perception, management and effective use of information. Marchand identified six information behaviors and values to characterize
the Information Culture of an organization, which are Information integrity,
formality, control, sharing, transparency, and proactiveness. He defined Information
Integrity as the use of information in a trustful manner. Information Control represents
the extent to which information is used to manage and monitor, Information Sharing
refers to the willingness to provide others with information, Information Transparency
characterizes the openness in reporting on errors and failures and finally pro-activeness
refers to actively using new information to innovate and respond quickly to
changes. Information Culture typologies differ from author to other, but they
are all based on these characteristics. The primary goal of an information
culture is to “improve human decision behavior” (Daniel
J. Power) and ameliorate the quality of the decisions.  However, quality decision making and
effective decision support systems require high quality information. High
quality information come from a long process of data collection, integration
and transformation that needs the presence of a sophisticated software as well
as human minds.

In many organizations, Information Culture is described as a form
of Information Technology. In my opinion, Information technology could be seen
as a facilitator of the information culture. Many executives think they can solve
all problems with buying IT-equipment and implementing decision support
systems. However, the process is not as easy as it seems. DSS are just means of
helping Decision Makers take decisions, they only speed up the decision-making
cycle but they do not give a readily chosen solution. It is up to managers and
executives to think and select an alternative and then assume responsibility for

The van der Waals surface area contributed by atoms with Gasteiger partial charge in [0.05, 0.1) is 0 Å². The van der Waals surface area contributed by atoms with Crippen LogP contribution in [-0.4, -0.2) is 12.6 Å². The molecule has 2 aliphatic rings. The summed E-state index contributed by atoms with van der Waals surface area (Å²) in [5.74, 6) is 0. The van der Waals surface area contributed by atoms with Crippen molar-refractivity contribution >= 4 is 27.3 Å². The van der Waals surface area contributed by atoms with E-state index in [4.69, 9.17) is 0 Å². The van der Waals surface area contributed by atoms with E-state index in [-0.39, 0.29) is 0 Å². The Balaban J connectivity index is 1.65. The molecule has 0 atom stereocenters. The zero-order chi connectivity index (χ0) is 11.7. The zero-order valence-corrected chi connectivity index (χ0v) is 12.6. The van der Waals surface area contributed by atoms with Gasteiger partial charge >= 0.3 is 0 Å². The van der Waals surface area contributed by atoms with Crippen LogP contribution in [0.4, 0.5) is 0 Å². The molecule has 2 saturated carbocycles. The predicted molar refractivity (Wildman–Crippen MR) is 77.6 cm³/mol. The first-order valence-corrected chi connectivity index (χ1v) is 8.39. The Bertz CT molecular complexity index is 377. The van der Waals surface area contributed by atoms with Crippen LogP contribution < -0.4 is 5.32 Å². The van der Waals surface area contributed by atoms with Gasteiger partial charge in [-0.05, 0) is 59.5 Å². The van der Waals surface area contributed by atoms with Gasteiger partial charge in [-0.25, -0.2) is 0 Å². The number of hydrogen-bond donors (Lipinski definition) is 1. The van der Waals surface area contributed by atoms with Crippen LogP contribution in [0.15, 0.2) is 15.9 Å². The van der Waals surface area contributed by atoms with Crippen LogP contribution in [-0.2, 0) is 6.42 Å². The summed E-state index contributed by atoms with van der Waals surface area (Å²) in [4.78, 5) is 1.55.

their actions. As Daniel J. Power wrote in his article, “Businesses
aren’t intelligent, people are”.

Besides, as wrote above, quality decision making requires high
quality information. In today’s business environment, quality information is a
matter of primary interest.

Companies are repeatedly
recognizing that making quality decisions and gaining a competitive advantage depend
upon the quality of information available to support these decisions. High-quality
information make it easier to convert available information into solid
knowledge. Data can be found in many places, it has different sources,
different formats and most of the time it contains many errors and
inconsistencies. A lot of work should be done to transform data into meaningful
information, and then a lot of analysis should be done on these information to
extract useful knowledge from it. These tasks (which should be specified by the
characteristics of the information culture within a company), need
sophisticated IT equipment as much as it need human presence. In addition,
since the beginning we are assuming that the information we need exists, is
freely available, and easy to interpret. Yet in many instances, this may not be
the case at all. In most of the situations, information may be scarce,
inaccessible, costly to assimilate, or difficult to interpret. Therefore, a
huge part of the decision-making process is attributed to the people who have the